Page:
Cardiovascular Disease a Leading Cause of Death in Lupus

Kevin Deane, MD


November 17, 2014

Mortality Associated With Systemic Lupus Erythematosus in France Assessed by Multiple-Cause-of-Death Analysis

Thomas G, Mancini J, Jourde-Chiche N, et al
Arthritis Rheumatol. 2014;66:2503-2511

Study Summary

Between 2000 and 2009, a total of 1593 lupus-related deaths were identified in the French Epidemiological Center for the Medical Causes of Death database. The deaths were divided into two groups:

Lupus listed as the underlying cause of death (UCD; n = 637)

Lupus was diagnosed but was not considered the underlying cause of death (NUCD; n = 956).

Overall, the age-standardized mortality ratios in patients with lupus ranged from 2.9 to 4.1 across the 10 years of study, without a substantial reduction over time. For the 637 death certificates on which lupus was listed as the UCD, the other main causes of death were cardiovascular disease (50%), infections (25%), and renal disease (23%); of the cardiovascular diseases, the leading diagnoses were heart failure (20%) and cerebrovascular disease (15%), with such diagnoses as ischemic heart disease and atherosclerosis, each accounting for < 7% of deaths. In particular, excess mortality from cardiovascular and renal disease was highest in patients younger than 40 years and in women, whereas the excess mortality from infections increased with age.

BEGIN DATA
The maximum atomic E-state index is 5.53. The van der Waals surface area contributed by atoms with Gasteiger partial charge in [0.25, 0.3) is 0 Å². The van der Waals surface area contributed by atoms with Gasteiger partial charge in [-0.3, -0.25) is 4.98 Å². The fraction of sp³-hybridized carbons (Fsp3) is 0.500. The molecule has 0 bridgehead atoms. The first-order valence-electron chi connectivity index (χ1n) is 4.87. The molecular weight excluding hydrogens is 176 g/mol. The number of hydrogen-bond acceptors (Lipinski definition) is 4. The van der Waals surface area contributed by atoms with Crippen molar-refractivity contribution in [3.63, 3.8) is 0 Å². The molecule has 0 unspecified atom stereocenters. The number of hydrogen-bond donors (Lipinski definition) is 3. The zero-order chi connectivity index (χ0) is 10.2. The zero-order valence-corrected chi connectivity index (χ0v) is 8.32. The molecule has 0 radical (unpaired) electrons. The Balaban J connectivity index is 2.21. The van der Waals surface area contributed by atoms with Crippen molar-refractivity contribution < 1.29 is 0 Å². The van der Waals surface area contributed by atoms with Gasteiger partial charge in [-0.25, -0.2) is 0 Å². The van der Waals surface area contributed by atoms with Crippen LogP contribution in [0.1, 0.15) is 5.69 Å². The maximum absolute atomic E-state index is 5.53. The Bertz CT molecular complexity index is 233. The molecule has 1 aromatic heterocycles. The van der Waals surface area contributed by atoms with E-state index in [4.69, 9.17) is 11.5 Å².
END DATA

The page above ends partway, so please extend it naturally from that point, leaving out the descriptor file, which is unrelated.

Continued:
In the 956 patients in whom lupus was present but was reported as a NUCD, cardiovascular disease was still the leading cause of death (36%), followed by cancers (14%) and infections (10%).


This study strongly supports cardiovascular disease as a leading cause of death in patients with lupus, especially in younger patients. These findings should spur clinicians to monitor their patients carefully and to modify risks when possible. Because the field still is uncertain about which specific modifications will improve outcomes, however, these findings should also prompt researchers to identify interventions that will lead to meaningful improvements in cardiovascular disease among patients with lupus.

An intriguing finding is that the specific cardiovascular diseases that topped the list in patients whose lupus was considered the UCD were heart failure and cerebrovascular disease, whereas ischemic heart disease was much less frequent. With such a high rate of heart failure, one wonders about the possibility of lupus-related myocardial disease, a condition that may be missed in these patients because of the focus on other manifestations of disease.


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